Content warning: This post discusses rape and the sexual accosting of a minor. Nothing in great detail but if these topics are triggering or troubling to you, please approach with caution.
Feverborn is the latest novel in the New York Times bestselling series by romance author Karen Marie Moning. The books have an extensive and dedicated fanbase and remains one of the few urban fantasy series that’s retained its popularity over the course of several years. After a change in audiobook narrators, Moning announced that the original and preferred pairing of Natalie Ross and Phil Gigante would be returning for the latest book.
In July of last year, two men in Michigan were arrested for exchanging indecent images of themselves with a teenage girl. In October, one of the men pleaded guilty to the charges of accosting a child for immoral purposes and possession of sexually abusive images of a child. That man was Phil Gigante.
Understandably, many fans were disgusted by the news as well as the knowledge that Gigante would be returning to the world they supported and adored. Many expressed their displeasure and posted appropriate links to the story, something Moning took exception to. Several of these comments seem to have been deleted or hidden from view, but the main thread still exists, with Moning’s response in full.
Moning repeatedly defends Gigante – who, may I remind you all, pleaded guilty and served time for it – with claims that she ‘know[s] the facts’ and that he was not charged with accosting a minor, a point which can easily be refuted by looking at every news story related to the case. She downplays the charges, demands trust from her fans and implicitly dismisses fans who find the news distressful to being ‘go[ing] ballistic’. Anyone familiar with the basics of victim blaming will not find any of this new, nor will they be especially shocked by the numerous comments defending both Moning and Gigante, with justifications ranging from ‘none of that has jack shit to do with his talent’, to ‘this seems like the adolescent was baiting men’, to just ignoring the problem at hand and squeezing over the return of a voice they like.
Let me be clear about this – we know Gigante pleaded guilty and was charged with two offenses, for which he received punishment (the length of which was far too short in my opinion). That’s not up for debate. We have proof of all of this. Moning is flat out lying in her claims that Gigante was not charged for the offence that he pleaded guilty to. Phil Gigante pleaded guilty and was charged.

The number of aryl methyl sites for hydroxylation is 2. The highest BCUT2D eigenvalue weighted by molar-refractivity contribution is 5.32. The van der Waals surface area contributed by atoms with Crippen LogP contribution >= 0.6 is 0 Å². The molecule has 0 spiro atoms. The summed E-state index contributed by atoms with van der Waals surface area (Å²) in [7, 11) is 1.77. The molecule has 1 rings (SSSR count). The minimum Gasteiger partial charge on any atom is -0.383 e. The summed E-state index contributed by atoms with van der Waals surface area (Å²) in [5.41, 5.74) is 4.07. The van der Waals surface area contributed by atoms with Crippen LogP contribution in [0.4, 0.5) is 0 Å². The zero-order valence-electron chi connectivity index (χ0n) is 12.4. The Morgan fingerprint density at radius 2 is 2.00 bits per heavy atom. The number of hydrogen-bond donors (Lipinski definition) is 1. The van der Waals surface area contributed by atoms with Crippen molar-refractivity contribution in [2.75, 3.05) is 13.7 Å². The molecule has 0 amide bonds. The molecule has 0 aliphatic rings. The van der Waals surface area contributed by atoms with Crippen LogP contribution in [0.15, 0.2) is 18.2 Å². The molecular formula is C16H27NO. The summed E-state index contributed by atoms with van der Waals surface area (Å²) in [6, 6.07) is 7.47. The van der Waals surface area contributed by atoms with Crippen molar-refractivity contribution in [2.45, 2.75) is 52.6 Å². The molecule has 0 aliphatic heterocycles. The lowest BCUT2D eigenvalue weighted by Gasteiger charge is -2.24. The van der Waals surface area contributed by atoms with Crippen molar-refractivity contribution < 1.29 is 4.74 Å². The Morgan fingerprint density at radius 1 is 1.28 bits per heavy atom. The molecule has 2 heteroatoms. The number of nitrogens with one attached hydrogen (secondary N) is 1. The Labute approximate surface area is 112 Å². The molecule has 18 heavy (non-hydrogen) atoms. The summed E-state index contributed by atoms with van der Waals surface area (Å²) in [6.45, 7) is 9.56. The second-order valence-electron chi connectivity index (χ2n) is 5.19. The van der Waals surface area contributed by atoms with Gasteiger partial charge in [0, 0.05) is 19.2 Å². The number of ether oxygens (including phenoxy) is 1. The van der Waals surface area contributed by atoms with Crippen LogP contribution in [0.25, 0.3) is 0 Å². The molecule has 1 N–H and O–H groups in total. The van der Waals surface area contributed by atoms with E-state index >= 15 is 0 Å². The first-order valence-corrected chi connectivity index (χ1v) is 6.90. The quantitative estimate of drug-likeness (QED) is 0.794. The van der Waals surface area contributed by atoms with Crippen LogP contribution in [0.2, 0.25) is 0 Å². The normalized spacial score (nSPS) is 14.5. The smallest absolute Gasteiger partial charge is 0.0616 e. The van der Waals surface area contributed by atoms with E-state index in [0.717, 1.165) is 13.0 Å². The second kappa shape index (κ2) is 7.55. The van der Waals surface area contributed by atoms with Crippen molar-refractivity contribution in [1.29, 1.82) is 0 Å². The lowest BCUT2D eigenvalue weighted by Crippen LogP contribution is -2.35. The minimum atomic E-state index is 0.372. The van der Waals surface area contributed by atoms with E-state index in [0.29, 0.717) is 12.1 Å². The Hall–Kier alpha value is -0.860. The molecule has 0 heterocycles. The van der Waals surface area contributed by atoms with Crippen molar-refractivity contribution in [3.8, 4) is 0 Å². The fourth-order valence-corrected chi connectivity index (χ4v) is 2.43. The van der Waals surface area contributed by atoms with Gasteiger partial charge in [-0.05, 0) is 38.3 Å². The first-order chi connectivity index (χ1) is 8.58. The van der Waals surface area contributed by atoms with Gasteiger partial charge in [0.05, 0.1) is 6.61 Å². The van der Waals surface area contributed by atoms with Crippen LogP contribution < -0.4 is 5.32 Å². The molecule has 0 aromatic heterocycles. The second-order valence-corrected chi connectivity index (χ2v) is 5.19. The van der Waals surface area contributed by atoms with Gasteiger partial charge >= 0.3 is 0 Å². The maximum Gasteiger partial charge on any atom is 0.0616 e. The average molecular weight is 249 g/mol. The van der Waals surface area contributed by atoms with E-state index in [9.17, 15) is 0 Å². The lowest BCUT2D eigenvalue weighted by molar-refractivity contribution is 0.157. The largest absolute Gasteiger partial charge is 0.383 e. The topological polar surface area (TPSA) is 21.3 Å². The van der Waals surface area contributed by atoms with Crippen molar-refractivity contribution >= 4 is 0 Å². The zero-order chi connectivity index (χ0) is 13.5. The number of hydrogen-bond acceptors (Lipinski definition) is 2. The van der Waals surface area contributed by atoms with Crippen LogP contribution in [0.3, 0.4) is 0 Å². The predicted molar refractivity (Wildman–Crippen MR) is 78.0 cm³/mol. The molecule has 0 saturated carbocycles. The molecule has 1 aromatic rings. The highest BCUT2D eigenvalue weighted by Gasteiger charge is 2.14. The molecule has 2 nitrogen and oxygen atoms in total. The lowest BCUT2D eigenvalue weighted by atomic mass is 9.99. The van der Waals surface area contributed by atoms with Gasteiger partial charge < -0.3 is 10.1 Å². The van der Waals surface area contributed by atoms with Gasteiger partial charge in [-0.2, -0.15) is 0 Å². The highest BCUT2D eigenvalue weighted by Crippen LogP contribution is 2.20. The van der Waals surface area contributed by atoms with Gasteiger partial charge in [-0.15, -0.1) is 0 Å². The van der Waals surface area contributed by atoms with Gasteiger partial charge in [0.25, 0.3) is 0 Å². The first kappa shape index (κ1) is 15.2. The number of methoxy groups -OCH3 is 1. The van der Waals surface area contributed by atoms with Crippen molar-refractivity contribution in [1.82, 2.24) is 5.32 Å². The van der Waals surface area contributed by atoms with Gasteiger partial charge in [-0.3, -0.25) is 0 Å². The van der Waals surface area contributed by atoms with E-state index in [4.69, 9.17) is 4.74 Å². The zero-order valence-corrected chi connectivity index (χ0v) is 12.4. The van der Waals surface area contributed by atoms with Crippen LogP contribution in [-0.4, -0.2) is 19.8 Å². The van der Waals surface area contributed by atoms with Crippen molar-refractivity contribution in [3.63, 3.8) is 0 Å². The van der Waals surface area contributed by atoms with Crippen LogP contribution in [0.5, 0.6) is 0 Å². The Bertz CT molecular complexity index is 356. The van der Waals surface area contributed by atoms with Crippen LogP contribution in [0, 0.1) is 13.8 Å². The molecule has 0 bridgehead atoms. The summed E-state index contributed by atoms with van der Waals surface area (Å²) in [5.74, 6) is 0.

I understand Death of the Author. I’m fully aware of the problems, difficulties and patterns in separating great art from the terrible people who make it. Your Fave Is Problematic – we all know the score. Everyone’s limits on this subject vary – I can’t in all good faith pay money to watch a Polanski film but I still bought Blackstar knowing about David Bowie’s past. It’s a tough judgement call to make and I empathise with the struggles some have in doing so. Acknowledging such things can be tough, especially when you’re surrounded by countless examples of society explicitly rewarding bad people.
But what’s going on here isn’t just the continued rewarding and support of a man who preyed upon a teenage girl: It’s the misogynistic and dangerous downplaying of the severity of his crimes that leads to real problems beyond a nice voice to listed to on your iPod.
To this day, I hear people who think Roman Polanski was led on by the 13 year old girl he drugged and raped. I’ve seen every possible defence of Bill Cosby that relies on the notion that women get together to plot dozens of false rape allegations to bring down a celebrity. I frequent a film discussion forum full of men for whom it was easier to accept that Mia Farrow is the modern Medea who planted rape ideas into her daughter’s head to bring down Woody Allen than to admit that maybe Woody Allen did rape his daughter. Various statistics on rape convictions tell us what we should all know – women are seldom believed. Some seem to prefer fantasies of Jezebel-like young women who organize devious plots to seduce reluctant older men into sexual submission and then hit them with a false rape claim. Those in power use this to their advantage, insisting that they alone know the real story and that we should implicitly believe them over such frivolous things as evidence or a public charge. They whine that we’re ruining their fun by pointing out that their fantasy is less than perfect, and that we should just let it go because it doesn’t affect their fun.
But it does affect our fun. Gigante is one of the most prominent voices in romance audiobooks. He’s been interviewed several times on the subject and praised for his ‘magical voice’. We hold up people as idols and favourites and instill on them the privileges that come with such honours. A nice voice that inspires a particular dream for some is enough to dismiss his abhorrent actions. It’s enough to throw a young woman under the bus in her time of fragility and paint her as a whore. It’s enough to put another chink in the armour we have to wear to protect ourselves from rape culture: Armour that most of the time is barely hanging on by a thread.
Moning is free to support who she wants, but she shouldn’t be surprised by any pushback she and her publisher receive from this, and they undoubtedly will. Many will stand up for her and Gigante, as they are currently doing on her Facebook page, and I’m sure they’ll fire accusations of censorship, bullying and the usual nonsense that follows activism and organized protest. She may not want to talk about this subject, but we most certainly do, because silence is not and never will be an option.
EDIT: Moning has since deleted the post and issued an apology.